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Originally posted by David Risley
I have used both the Distel and V.T. quite a bit, and like both. They are being widely taught to arborists as modern climbing knots, partly because they are so responsive, but also because they are closed systems with inherent safety benefits. They are, of course, used solely in split-tail type setups, are tied close to the saddle, and are invariably tended with a micropulley.
The V.T. is the most responsive of the two, but is also more sensitive to differences in cord material, so you have to be sure to get the right combination of cord and number of wraps/braids to make it work reliably. I use it with Ultratech, which works very well in the classic 4-wrap/4-braid, or even 3-braid configuration.
One important thing about the V.T. to be aware of -- and wary of -- is that, when tied using new, stiffer cord, it can fail to catch and tighten up on the climbing rope when you descend. So, it is a good idea to work any new cord until it is good and limp before using it for a V.T., and then keep an eye on it to make sure it catches before beginning the first few descents. After a few uses, that potential problem disappears. When you get it right, it is hard to beat the V.T.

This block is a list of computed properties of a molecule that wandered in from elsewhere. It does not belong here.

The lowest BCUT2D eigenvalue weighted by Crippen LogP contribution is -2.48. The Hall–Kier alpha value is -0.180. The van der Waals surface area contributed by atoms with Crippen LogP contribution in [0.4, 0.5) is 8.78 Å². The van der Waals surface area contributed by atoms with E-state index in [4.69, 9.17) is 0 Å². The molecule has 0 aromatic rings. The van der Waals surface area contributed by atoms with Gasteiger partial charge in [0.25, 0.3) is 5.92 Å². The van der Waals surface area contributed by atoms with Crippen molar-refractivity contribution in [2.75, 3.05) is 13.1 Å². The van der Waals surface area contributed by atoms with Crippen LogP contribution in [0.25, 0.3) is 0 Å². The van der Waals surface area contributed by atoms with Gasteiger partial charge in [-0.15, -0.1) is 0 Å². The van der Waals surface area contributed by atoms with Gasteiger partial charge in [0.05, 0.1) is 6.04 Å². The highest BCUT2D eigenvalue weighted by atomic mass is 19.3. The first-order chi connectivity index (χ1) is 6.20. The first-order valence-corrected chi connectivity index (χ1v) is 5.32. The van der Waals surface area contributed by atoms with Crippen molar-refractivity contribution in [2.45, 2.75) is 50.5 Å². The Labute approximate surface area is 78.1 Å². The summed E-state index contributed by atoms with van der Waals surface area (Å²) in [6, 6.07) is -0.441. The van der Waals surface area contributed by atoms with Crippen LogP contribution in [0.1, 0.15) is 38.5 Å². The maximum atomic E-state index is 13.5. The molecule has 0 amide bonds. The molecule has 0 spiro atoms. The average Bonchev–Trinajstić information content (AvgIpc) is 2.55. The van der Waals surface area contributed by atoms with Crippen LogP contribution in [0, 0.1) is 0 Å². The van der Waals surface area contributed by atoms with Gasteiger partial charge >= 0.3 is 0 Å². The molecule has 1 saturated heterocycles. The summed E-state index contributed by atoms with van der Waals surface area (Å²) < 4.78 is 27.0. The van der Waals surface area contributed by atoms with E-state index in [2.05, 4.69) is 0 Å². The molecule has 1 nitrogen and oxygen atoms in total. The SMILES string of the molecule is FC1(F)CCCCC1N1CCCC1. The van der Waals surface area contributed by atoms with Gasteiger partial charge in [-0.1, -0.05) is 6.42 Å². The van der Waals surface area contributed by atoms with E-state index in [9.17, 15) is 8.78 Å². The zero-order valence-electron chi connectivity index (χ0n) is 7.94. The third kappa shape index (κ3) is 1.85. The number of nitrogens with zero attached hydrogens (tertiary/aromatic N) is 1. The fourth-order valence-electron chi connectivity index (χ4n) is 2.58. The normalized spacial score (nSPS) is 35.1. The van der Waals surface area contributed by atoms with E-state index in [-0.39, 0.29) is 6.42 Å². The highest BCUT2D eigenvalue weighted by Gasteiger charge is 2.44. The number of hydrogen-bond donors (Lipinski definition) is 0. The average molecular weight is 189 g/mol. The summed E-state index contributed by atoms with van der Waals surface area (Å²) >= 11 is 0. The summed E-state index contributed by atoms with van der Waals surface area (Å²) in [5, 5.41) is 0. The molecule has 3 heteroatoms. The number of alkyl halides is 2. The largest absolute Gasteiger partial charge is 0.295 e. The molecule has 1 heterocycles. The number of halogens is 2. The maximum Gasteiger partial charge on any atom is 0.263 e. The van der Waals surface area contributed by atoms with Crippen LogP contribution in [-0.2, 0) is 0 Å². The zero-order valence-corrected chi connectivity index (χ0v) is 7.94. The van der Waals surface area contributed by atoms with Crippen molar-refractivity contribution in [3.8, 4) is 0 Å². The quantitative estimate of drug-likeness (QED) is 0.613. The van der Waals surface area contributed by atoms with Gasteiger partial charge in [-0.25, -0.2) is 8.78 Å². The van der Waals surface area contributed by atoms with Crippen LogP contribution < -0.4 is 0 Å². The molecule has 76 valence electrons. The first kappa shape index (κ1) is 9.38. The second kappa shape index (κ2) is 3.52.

I use the V.T. with a tending micropulley on my lanyard line because it works more smoothly for that application in both directions than any other knot or mechanical device I have tried.
The Distel is a little less responsive, and tends to tighten up under load a bit more than you may wish at times, but it is less sensitive than the V.T. to differences in cord material and diameter, and is completely reliable, well suited for both beginner and expert alike. I suspect it is the most likely of the modern knots to become a classic standard. I use 10 mm. Tenex for my Distel, but it will work with almost any cord material.
I prefer the Distel to its cousin, the Schwabisch, because the Schwabish puts more of a bend in the rope. But, the Schwabisch is tied and performs much the same as the Distel.